Enphase beats Q1 guidance but semiconductor shortages weigh heavy on forecasts

Supplier of microinverter-based solar-plus-storage systems Enphase Energy’s IQ 7 Microinverter. Image: Enphase Energy.

Enphase Energy beat its revenue guidance in Q1 2021 as the microinverter supplier got off to a strong start to 2021, however an ongoing semiconductor shortage has weighed heavy on guidance for the rest of the year.

Yesterday Enphase reported Q1 2021 revenue to have stood at US$301.8 million, up 47% year-on-year and enough to beat its previous guidance for the period of US$280 – 300 million, given during the company’s Q4 2020 results disclosure.

Microinverter shipments for the quarter stood at 830MWdc, or around 2.45 million units, while its nascent storage product Encharge continued to build momentum, shipping 42MWh in the quarter, again beating previous guidance.

But, chief executive officer Badri Kothandaraman warned yesterday, growing unpredictability around the supply of semiconductor chips used in its microinverter products is dampening the company’s guidance throughout the rest of the year, and possibly into 2022.

Guidance for Q2 2021 was given in the range of US$300 – 320 million, below the prior consensus figure of US$321 million, which Kothandaraman squared with the semiconductor supply chain which he said was “under stress”.

Semiconductor chip shortages have been noted across many sectors, driven by surging demand for consumer products including electric vehicles. Enphase’s issues relate to problems locking in supply of two chips in particular, the ASIC and AC FET drivers used in its microinverter products. Enphase has moved to lock in more supply of these particular chips, however the ramp in supply is expected to be slower and, as a result, shipment volumes are expected to be constrained moving forward.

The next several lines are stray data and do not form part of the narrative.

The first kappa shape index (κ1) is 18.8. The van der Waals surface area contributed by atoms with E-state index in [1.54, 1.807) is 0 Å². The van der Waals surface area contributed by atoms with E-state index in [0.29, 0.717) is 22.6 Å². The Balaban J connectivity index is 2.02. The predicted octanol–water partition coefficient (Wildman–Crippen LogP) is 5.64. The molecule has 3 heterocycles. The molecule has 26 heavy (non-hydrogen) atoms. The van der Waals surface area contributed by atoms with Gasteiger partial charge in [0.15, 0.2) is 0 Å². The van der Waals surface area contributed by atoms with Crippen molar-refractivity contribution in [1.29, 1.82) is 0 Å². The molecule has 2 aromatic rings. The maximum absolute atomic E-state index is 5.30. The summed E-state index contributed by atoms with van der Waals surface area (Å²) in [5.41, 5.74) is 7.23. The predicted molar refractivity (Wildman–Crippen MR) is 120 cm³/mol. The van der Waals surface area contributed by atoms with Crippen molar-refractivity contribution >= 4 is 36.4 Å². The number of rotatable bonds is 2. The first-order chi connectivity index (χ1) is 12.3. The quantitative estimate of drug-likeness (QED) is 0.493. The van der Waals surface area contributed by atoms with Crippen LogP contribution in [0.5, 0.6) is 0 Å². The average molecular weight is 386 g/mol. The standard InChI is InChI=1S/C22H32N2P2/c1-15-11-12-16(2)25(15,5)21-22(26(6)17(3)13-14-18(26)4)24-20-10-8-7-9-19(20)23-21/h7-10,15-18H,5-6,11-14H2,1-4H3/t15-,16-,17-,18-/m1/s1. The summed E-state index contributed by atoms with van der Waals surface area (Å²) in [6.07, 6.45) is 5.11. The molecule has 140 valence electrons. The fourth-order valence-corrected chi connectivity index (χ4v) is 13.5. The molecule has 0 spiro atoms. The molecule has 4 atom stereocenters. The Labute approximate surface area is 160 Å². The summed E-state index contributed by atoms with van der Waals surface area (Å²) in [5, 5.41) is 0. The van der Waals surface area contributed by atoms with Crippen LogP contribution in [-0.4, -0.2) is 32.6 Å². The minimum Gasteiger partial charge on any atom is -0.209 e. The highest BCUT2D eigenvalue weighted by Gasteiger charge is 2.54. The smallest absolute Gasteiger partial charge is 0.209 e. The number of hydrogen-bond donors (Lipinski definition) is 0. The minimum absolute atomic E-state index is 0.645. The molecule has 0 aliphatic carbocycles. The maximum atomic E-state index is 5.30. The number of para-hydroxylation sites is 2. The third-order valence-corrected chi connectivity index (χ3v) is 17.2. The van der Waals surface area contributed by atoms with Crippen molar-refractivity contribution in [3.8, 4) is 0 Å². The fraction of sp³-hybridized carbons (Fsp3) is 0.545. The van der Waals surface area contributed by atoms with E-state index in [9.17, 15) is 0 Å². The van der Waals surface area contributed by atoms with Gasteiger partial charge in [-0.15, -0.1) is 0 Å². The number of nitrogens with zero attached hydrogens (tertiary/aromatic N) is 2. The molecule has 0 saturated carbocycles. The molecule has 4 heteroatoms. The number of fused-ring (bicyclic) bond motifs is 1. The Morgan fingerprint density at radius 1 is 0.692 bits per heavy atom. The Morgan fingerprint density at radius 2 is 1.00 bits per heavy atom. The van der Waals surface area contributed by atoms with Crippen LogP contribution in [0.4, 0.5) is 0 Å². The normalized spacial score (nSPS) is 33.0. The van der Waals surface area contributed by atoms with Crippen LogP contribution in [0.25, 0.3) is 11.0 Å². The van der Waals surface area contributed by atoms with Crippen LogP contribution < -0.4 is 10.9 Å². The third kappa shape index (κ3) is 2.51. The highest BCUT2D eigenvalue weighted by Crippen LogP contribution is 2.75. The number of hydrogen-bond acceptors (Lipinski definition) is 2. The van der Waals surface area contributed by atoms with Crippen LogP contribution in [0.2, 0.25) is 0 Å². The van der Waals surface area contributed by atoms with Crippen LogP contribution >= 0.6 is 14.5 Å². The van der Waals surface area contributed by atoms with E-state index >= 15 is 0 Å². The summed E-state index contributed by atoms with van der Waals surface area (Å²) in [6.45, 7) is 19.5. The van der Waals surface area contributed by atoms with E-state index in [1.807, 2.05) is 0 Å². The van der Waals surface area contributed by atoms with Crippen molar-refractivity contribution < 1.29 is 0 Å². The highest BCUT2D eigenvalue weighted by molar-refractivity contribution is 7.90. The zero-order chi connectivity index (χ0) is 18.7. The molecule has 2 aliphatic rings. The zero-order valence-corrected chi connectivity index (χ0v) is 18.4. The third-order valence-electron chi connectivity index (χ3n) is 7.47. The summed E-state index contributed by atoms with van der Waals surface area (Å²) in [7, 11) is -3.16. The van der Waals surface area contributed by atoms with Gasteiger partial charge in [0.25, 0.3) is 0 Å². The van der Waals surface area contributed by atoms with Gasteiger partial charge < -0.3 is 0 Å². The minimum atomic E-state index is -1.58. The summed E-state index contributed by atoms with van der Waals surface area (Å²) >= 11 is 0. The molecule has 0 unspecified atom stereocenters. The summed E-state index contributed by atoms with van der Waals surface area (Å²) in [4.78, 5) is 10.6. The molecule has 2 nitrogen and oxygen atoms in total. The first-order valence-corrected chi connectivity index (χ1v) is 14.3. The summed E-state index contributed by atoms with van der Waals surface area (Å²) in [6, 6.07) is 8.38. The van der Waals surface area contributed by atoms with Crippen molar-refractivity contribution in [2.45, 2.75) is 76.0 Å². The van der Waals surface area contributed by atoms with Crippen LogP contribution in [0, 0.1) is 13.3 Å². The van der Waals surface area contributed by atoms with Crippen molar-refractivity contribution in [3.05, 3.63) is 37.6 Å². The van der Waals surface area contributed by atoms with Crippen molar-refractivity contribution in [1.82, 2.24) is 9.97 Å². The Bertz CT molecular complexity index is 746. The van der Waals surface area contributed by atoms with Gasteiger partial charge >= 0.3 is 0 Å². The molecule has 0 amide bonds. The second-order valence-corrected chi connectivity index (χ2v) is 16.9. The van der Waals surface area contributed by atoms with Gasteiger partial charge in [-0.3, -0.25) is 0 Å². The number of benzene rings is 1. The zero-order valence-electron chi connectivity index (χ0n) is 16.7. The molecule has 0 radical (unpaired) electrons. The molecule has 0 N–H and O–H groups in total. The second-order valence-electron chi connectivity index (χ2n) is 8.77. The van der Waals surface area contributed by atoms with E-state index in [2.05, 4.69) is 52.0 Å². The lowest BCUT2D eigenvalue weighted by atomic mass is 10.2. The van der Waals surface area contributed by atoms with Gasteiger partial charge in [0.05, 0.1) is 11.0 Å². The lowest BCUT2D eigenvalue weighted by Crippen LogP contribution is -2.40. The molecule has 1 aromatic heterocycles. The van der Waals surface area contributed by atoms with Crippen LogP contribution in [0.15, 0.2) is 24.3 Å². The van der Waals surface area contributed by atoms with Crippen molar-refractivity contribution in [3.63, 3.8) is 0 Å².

The constraints also coincide with growing demand for Enphase’s microinverter range. Enphase stressed during a call with analysts it remained committed to expanding manufacturing capacity in both Mexico and India – equipment has already been purchased to establish a second line at its facility in Chennai, India, which ramping expected to begin in Q3 – and Kothandaraman said that demand outstripped supply considerably in the coming quarters. Bookings for Q3 2021 were said to be higher than they would ordinarily be at this time of year.

Supply constraints will prove a thorn in Enphase Energy’s side, however, due mostly to the supply chain’s unpredictability.

“We’re obviously pleased with the overall demand but we are cautious about the supply situation, which is not very predictable today.

“I do expect the supply situation to get better every quarter… I do expect Q3 to get better. I expect Q4 to get even more better. But will that match our demand? I cannot predict it now,” Kothandaraman said.

Component shortages are widely anticipated to be felt throughout this calendar year which, as one analyst noted yesterday, contradicts the previously given view from Enphase that supply chain stress would begin to ease from April 2021.

The shortage is also impacting on the launch of Enphase’s IQ 8 and IQ 8D microinverter products, which are now not expected to ramp until Q3 2021.

Material and component shortages have emerged since the end of last year as perhaps the defining feature of the global solar industry, with polysilicon shortages sending the cost of solar modules up by as much as 25% over the past six months.

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